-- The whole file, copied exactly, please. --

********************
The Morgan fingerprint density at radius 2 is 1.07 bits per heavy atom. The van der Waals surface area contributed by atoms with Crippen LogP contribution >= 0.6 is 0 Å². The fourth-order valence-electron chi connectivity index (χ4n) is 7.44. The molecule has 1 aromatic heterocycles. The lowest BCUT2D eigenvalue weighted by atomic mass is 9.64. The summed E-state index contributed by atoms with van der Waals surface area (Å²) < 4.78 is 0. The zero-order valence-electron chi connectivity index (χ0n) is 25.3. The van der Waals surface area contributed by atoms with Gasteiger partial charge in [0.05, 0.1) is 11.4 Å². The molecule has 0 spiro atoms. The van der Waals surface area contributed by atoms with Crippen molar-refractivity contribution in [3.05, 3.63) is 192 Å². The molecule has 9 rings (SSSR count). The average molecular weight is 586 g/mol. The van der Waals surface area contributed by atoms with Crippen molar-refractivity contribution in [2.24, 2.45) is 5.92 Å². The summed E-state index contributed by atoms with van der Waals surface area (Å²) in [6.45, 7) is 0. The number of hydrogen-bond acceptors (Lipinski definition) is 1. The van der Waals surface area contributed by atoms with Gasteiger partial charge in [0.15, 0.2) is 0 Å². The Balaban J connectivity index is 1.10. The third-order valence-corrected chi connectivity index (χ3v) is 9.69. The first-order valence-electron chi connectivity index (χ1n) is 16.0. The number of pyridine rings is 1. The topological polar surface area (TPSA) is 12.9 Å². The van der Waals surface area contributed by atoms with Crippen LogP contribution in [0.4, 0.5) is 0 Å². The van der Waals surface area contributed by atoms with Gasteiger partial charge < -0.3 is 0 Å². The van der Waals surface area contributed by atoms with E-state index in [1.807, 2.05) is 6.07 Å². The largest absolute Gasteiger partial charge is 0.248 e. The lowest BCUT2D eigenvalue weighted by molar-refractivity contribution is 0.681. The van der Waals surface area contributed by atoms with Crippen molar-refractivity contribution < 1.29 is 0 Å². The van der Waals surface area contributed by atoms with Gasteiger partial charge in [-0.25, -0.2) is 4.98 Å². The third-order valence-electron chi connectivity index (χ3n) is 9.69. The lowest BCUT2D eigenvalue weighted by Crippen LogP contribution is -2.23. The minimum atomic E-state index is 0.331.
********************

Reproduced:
The Morgan fingerprint density at radius 2 is 1.07 bits per heavy atom. The van der Waals surface area contributed by atoms with Crippen LogP contribution >= 0.6 is 0 Å². The fourth-order valence-electron chi connectivity index (χ4n) is 7.44. The molecule has 1 aromatic heterocycles. The lowest BCUT2D eigenvalue weighted by atomic mass is 9.64. The summed E-state index contributed by atoms with van der Waals surface area (Å²) < 4.78 is 0. The zero-order valence-electron chi connectivity index (χ0n) is 25.3. The van der Waals surface area contributed by atoms with Gasteiger partial charge in [0.05, 0.1) is 11.4 Å². The molecule has 0 spiro atoms. The van der Waals surface area contributed by atoms with Crippen molar-refractivity contribution in [3.05, 3.63) is 192 Å². The molecule has 9 rings (SSSR count). The average molecular weight is 586 g/mol. The van der Waals surface area contributed by atoms with Crippen molar-refractivity contribution in [2.24, 2.45) is 5.92 Å². The summed E-state index contributed by atoms with van der Waals surface area (Å²) in [6.45, 7) is 0. The number of hydrogen-bond acceptors (Lipinski definition) is 1. The van der Waals surface area contributed by atoms with Gasteiger partial charge in [0.15, 0.2) is 0 Å². The Balaban J connectivity index is 1.10. The third-order valence-corrected chi connectivity index (χ3v) is 9.69. The first-order valence-electron chi connectivity index (χ1n) is 16.0. The number of pyridine rings is 1. The topological polar surface area (TPSA) is 12.9 Å². The van der Waals surface area contributed by atoms with Crippen LogP contribution in [0.4, 0.5) is 0 Å². The van der Waals surface area contributed by atoms with Gasteiger partial charge < -0.3 is 0 Å². The van der Waals surface area contributed by atoms with E-state index in [1.807, 2.05) is 6.07 Å². The largest absolute Gasteiger partial charge is 0.248 e. The lowest BCUT2D eigenvalue weighted by molar-refractivity contribution is 0.681. The van der Waals surface area contributed by atoms with Crippen molar-refractivity contribution < 1.29 is 0 Å². The van der Waals surface area contributed by atoms with Gasteiger partial charge in [-0.25, -0.2) is 4.98 Å². The third-order valence-electron chi connectivity index (χ3n) is 9.69. The lowest BCUT2D eigenvalue weighted by Crippen LogP contribution is -2.23. The minimum atomic E-state index is 0.331.